Hungry, I started raiding the cupboards. Some chips and ketchup became my afternoon snack. I was eating them when he came through the door, sighed and went to drop his backpack in his room.

He came out and slumped into a chair, looking tired.

"You know, you're really lucky you don't have to go to school," he said.

Xavier was fifteen and stood a head higher than me. He somehow managed to look respectable despite thin arms and legs. He even worked out a few times a week but his muscles refused to grow any bigger.

"Wouldn't know," I told him. "Never been." My voice had it's usual bitter tone and I'm sure my facial expression was pissy. I was probably the biggest bitch in the entire city.

He let out another sigh and reached for the bag of chips, munching on them noisily.

"It's not really fun." He licked salt off his fingers before getting up and getting some cheese and crackers.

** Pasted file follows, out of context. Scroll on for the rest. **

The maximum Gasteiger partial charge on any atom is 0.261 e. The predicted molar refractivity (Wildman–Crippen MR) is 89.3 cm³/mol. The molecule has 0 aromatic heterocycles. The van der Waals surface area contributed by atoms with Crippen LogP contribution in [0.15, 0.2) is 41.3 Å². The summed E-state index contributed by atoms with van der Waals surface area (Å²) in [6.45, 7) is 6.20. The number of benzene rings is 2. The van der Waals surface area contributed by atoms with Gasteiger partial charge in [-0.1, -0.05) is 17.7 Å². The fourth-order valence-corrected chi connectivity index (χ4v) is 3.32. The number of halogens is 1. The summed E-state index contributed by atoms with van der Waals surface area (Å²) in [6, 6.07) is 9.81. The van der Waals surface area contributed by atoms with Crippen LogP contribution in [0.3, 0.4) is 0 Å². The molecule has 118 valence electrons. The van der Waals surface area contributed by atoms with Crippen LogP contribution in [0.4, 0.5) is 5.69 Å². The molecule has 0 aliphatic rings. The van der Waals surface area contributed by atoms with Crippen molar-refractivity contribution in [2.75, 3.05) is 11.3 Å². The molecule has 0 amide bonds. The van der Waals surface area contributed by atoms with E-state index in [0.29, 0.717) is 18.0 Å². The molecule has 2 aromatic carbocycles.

To tell you the full, uncensored truth, I really like Xavier. He's normal and he's kind. He also happens to be the one that invited me to his house the first time. That was two years ago, when I was thirteen. He found me and bought me some lunch before introducing me to his mother. When she found out I didn't have any parents and no home, she invited me to stay with them.

That was what brought me to here, staying with them, vacationing with them, eating with them. I was part of their family, even if I never really had one.

"Teachers are all asshats," he continued to explain. "The computers suck, they harass you about nothing, there's no fun there."

I grunted in response.